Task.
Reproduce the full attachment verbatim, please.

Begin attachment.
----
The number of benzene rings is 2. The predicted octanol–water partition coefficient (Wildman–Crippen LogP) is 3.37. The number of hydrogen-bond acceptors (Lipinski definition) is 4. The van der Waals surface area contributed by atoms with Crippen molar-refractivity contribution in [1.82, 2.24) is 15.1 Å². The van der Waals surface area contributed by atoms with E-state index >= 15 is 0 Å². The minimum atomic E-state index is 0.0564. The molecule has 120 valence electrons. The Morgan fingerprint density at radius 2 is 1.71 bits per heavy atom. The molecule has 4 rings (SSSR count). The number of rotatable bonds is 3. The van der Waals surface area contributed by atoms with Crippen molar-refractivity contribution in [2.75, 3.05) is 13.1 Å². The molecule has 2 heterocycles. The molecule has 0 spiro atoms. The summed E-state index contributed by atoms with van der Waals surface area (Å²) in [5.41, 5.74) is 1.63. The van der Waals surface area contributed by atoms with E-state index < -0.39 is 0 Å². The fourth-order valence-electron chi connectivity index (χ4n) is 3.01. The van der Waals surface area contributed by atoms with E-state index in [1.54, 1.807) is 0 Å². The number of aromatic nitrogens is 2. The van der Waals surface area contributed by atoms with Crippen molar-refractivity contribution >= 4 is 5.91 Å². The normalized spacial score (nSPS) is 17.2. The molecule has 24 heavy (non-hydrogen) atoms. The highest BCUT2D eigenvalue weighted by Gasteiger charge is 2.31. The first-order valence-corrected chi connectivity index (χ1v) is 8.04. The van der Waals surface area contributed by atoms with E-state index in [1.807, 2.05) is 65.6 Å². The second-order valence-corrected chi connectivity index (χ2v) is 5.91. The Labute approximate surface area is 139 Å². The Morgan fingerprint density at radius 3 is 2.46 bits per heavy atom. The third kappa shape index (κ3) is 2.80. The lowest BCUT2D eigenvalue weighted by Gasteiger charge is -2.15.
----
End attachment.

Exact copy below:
The number of benzene rings is 2. The predicted octanol–water partition coefficient (Wildman–Crippen LogP) is 3.37. The number of hydrogen-bond acceptors (Lipinski definition) is 4. The van der Waals surface area contributed by atoms with Crippen molar-refractivity contribution in [1.82, 2.24) is 15.1 Å². The van der Waals surface area contributed by atoms with E-state index >= 15 is 0 Å². The minimum atomic E-state index is 0.0564. The molecule has 120 valence electrons. The Morgan fingerprint density at radius 2 is 1.71 bits per heavy atom. The molecule has 4 rings (SSSR count). The number of rotatable bonds is 3. The van der Waals surface area contributed by atoms with Crippen molar-refractivity contribution in [2.75, 3.05) is 13.1 Å². The molecule has 2 heterocycles. The molecule has 0 spiro atoms. The summed E-state index contributed by atoms with van der Waals surface area (Å²) in [5.41, 5.74) is 1.63. The van der Waals surface area contributed by atoms with E-state index < -0.39 is 0 Å². The fourth-order valence-electron chi connectivity index (χ4n) is 3.01. The van der Waals surface area contributed by atoms with E-state index in [1.54, 1.807) is 0 Å². The number of aromatic nitrogens is 2. The van der Waals surface area contributed by atoms with Crippen molar-refractivity contribution >= 4 is 5.91 Å². The normalized spacial score (nSPS) is 17.2. The molecule has 24 heavy (non-hydrogen) atoms. The highest BCUT2D eigenvalue weighted by Gasteiger charge is 2.31. The first-order valence-corrected chi connectivity index (χ1v) is 8.04. The van der Waals surface area contributed by atoms with E-state index in [1.807, 2.05) is 65.6 Å². The second-order valence-corrected chi connectivity index (χ2v) is 5.91. The Labute approximate surface area is 139 Å². The Morgan fingerprint density at radius 3 is 2.46 bits per heavy atom. The third kappa shape index (κ3) is 2.80. The lowest BCUT2D eigenvalue weighted by Gasteiger charge is -2.15.